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by Stephen Downes
December 23, 2009

PLE Survey
Our PLE survey is now functioning - please participate at

Personal Learning Environments Survey
The National Research Council of Canada's Institute for Information Technology (Learning and Collaborative Group) has started a research and development project exploring the Personal Learning Environment. The project researches how new technologies can be used in a personalized informal learning environment and focuses on two dimensions: pedagogical and technical.

You are invited to participate in an online survey which will help us collect information about important issues and features in the development of a Personal Learning Environment through your own experiences and perceptions related to learning and your own use of technology.

For more information about the survey please click on the following link:

Development of the Vanderbilt Assessment of Leadership in Education (VAL-ED)
Watch for more of this: the Vanderbilt Assessment of Leadership in Education (VAL-ED). By Discovery Education Assessment. Yes - it's Discovery Channel; branching out into the assessment business, which works well with their (non-credentialed) learning business. Now, get a behemoth like, say, Pearson Education to partner with Discovery, and all you need universities (like Vanderbilt) for is branding. If that. Here's a sample set of items, here's a sample report. All you need now is a badge for your website. Now - if you think (like Russo - that it will be "one assessment to rule them all, think again. There will be multiple competing incompatible assessments (because that's how the free market works). Various Authors, Website, December 23, 2009 [Link] [Tags: , ] [Comment] [Tweet]

Top 10 Edtech stories of 2009
The most cynical 'top ten' of the year award goes to Dave Cormier for his 'top 10 ed tech stories'. I have a couple of reactions. First, I think he flagged one of next year's tools of the year in Big Blue Button. Second, I think his number one pick is very over-rated - the Zephoria Incident, where a speaker was "trashed" on a back-channel during her talk. Why over-rated? Because when the same thing happened to me - two years ago (go to 9:30 in the presentation) it wasn't even story of the minute, much less story of the year. So why is it story of the year this year - because it's danah boyd? Because it's an A-lister? Dave Cormier, Dave's Educational Blog, December 23, 2009 [Link] [Tags: ] [Comment] [Tweet]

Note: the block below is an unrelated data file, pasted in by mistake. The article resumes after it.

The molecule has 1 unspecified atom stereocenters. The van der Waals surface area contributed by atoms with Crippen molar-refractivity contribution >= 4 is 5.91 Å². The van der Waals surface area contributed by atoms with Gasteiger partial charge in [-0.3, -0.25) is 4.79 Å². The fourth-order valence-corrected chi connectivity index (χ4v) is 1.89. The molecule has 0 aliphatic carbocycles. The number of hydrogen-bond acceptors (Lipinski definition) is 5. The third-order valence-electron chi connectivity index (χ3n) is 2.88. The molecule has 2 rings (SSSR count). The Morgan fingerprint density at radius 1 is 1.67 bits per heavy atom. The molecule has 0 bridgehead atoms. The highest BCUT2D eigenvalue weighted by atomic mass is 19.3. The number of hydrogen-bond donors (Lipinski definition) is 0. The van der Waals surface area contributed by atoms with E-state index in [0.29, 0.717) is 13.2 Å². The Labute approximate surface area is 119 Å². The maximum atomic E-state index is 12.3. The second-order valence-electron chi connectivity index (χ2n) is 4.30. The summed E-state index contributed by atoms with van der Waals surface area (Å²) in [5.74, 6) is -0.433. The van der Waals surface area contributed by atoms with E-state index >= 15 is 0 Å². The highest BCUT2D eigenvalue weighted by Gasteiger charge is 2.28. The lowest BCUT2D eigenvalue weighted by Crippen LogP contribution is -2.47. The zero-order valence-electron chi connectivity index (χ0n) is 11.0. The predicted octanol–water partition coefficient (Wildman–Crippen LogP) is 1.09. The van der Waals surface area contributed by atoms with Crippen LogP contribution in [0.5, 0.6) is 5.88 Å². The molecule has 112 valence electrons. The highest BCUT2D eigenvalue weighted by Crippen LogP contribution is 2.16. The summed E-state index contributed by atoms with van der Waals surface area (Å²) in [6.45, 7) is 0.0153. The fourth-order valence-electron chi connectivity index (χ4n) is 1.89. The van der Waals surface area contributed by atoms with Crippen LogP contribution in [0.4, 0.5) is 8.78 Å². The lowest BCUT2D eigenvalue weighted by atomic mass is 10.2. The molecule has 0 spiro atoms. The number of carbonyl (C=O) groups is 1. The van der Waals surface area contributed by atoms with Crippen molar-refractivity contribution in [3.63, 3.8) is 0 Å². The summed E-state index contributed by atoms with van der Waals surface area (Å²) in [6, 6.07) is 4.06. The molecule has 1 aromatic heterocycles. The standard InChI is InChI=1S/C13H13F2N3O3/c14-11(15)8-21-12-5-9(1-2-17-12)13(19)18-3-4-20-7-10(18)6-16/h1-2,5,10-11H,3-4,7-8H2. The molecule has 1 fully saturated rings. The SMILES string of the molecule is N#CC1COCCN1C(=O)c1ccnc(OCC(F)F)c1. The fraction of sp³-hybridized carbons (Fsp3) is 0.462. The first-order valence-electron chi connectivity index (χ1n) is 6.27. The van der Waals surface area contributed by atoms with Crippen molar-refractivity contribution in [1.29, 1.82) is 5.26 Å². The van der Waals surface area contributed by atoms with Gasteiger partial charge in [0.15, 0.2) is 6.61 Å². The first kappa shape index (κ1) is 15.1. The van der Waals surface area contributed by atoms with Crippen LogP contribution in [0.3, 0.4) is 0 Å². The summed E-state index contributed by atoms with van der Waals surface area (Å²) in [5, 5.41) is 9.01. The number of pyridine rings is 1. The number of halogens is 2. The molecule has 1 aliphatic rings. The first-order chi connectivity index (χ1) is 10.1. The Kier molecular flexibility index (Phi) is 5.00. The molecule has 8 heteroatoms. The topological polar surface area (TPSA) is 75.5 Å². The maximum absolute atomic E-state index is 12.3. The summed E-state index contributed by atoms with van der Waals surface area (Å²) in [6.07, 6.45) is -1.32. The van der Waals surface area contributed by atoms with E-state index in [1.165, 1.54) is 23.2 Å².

One of the Biggest Risks is Being Too Cautious…

One of the biggest risks, says 'Professor Risk' David Spiegelhalter, is being too cautious. This is one of the insights in this short 6-minute video released as part of Cambridge University's Cambridge Ideas series. This video introduces the idea of the "micromort" - a one in a million chance of dying. On a bike, you get 20 miles per micromort, one tenth the 200 you get in a car. On a motorcycle, you get only 6 miles per micromort (presumably these are British statistics). Anyhow, what I like about this is that it's a nice open and informal way of presenting knowledge, using a technology that can be embedded anywhere. Related: TED videos that support learning. Dan Colman, Open Culture, December 23, 2009 [Link] [Tags: , ] [Comment] [Tweet]

ADL Demonstrates Federated Registry Prototype at I/ITSEC
A CORDRA-based repository federation has been demonstrated by ADL network partners. CORDRA - the Content Object Repository Discovery and Registration/Resolution Architecture - has been around for a while (I provide an overview here (and three years later, in 2007, call it vaporware - heh)). The prototype, called MFASR (Multinational Federated ADL Search and Retrieval), "provides near real-time delivery of training and performance support for common interest information that is tailored to the specific requirements of a given instance." There's a paper and demonstrations available at the site. James Xu, Geir Isaksen, Bill Railer and Giridhar Manepalli, ADL, December 23, 2009 [Link] [Tags: , ] [Comment] [Tweet]

How the OLPC Version 3 Predicts the Future of PCs

The proposed OLPC version 3 is so cool people will be clamouring for one, including me. And if they're sold for the target $100 price tag, and if they can manage to actually manufacture enough of them, then, as this article predicts, they'll be in everyone's hands or pockets. "That 8.5 by 11-inch screen makes this device far from being a curio destined to transform the education of kids in far-flung, poor corners of the world. As does the design, which was driven by Negroponte's request to make the thing 'extremely simple and practically frameless.'" Kit Eaton, Fast Company, December 23, 2009 [Link] [Tags: , ] [Comment] [Tweet]

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Copyright 2008 Stephen Downes

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